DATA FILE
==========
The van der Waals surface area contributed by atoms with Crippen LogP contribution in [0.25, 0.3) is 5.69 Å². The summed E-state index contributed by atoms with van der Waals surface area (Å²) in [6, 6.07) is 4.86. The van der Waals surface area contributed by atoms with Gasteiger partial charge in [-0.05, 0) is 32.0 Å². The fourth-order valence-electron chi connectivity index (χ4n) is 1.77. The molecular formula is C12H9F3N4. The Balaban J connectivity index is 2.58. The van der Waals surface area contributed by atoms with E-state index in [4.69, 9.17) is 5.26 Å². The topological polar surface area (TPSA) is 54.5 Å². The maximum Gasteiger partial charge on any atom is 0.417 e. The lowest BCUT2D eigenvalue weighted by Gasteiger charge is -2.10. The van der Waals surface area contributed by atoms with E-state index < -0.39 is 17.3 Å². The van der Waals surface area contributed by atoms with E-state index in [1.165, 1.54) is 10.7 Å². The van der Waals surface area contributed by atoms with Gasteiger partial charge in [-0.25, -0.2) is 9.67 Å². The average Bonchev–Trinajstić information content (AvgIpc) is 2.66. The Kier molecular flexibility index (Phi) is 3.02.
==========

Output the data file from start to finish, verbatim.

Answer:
The van der Waals surface area contributed by atoms with Crippen LogP contribution in [0.25, 0.3) is 5.69 Å². The summed E-state index contributed by atoms with van der Waals surface area (Å²) in [6, 6.07) is 4.86. The van der Waals surface area contributed by atoms with Gasteiger partial charge in [-0.05, 0) is 32.0 Å². The fourth-order valence-electron chi connectivity index (χ4n) is 1.77. The molecular formula is C12H9F3N4. The Balaban J connectivity index is 2.58. The van der Waals surface area contributed by atoms with E-state index in [4.69, 9.17) is 5.26 Å². The topological polar surface area (TPSA) is 54.5 Å². The maximum Gasteiger partial charge on any atom is 0.417 e. The lowest BCUT2D eigenvalue weighted by Gasteiger charge is -2.10. The van der Waals surface area contributed by atoms with E-state index < -0.39 is 17.3 Å². The van der Waals surface area contributed by atoms with E-state index in [1.165, 1.54) is 10.7 Å². The van der Waals surface area contributed by atoms with Gasteiger partial charge in [-0.25, -0.2) is 9.67 Å². The average Bonchev–Trinajstić information content (AvgIpc) is 2.66. The Kier molecular flexibility index (Phi) is 3.02.